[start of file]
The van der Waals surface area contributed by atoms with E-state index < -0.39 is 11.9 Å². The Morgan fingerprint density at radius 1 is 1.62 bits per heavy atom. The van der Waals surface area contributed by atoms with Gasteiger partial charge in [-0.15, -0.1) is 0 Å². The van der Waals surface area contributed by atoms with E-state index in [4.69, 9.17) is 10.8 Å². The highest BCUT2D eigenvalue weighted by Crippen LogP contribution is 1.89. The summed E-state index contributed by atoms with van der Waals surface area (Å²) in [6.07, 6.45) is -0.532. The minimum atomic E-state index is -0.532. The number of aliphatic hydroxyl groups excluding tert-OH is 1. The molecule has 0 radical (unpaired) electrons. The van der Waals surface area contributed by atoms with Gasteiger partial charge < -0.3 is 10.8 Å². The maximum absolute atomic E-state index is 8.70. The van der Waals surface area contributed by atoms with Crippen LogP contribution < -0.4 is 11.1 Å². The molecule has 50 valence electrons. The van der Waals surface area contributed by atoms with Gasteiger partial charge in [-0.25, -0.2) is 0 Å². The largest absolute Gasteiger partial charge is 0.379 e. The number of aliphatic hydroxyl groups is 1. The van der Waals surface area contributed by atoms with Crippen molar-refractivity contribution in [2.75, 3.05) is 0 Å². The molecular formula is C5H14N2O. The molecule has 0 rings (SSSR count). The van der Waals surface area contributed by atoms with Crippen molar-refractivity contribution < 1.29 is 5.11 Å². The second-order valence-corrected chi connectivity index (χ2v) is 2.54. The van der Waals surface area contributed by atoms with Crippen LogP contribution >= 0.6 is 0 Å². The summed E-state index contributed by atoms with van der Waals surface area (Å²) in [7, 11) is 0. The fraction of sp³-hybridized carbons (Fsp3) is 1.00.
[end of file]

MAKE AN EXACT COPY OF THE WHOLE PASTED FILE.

The van der Waals surface area contributed by atoms with E-state index < -0.39 is 11.9 Å². The Morgan fingerprint density at radius 1 is 1.62 bits per heavy atom. The van der Waals surface area contributed by atoms with Gasteiger partial charge in [-0.15, -0.1) is 0 Å². The van der Waals surface area contributed by atoms with E-state index in [4.69, 9.17) is 10.8 Å². The highest BCUT2D eigenvalue weighted by Crippen LogP contribution is 1.89. The summed E-state index contributed by atoms with van der Waals surface area (Å²) in [6.07, 6.45) is -0.532. The minimum atomic E-state index is -0.532. The number of aliphatic hydroxyl groups excluding tert-OH is 1. The molecule has 0 radical (unpaired) electrons. The van der Waals surface area contributed by atoms with Gasteiger partial charge < -0.3 is 10.8 Å². The maximum absolute atomic E-state index is 8.70. The van der Waals surface area contributed by atoms with Crippen LogP contribution < -0.4 is 11.1 Å². The molecule has 50 valence electrons. The van der Waals surface area contributed by atoms with Gasteiger partial charge in [-0.25, -0.2) is 0 Å². The largest absolute Gasteiger partial charge is 0.379 e. The number of aliphatic hydroxyl groups is 1. The van der Waals surface area contributed by atoms with Crippen molar-refractivity contribution in [2.75, 3.05) is 0 Å². The molecular formula is C5H14N2O. The molecule has 0 rings (SSSR count). The van der Waals surface area contributed by atoms with Crippen molar-refractivity contribution < 1.29 is 5.11 Å². The second-order valence-corrected chi connectivity index (χ2v) is 2.54. The van der Waals surface area contributed by atoms with Crippen LogP contribution >= 0.6 is 0 Å². The summed E-state index contributed by atoms with van der Waals surface area (Å²) in [7, 11) is 0. The fraction of sp³-hybridized carbons (Fsp3) is 1.00.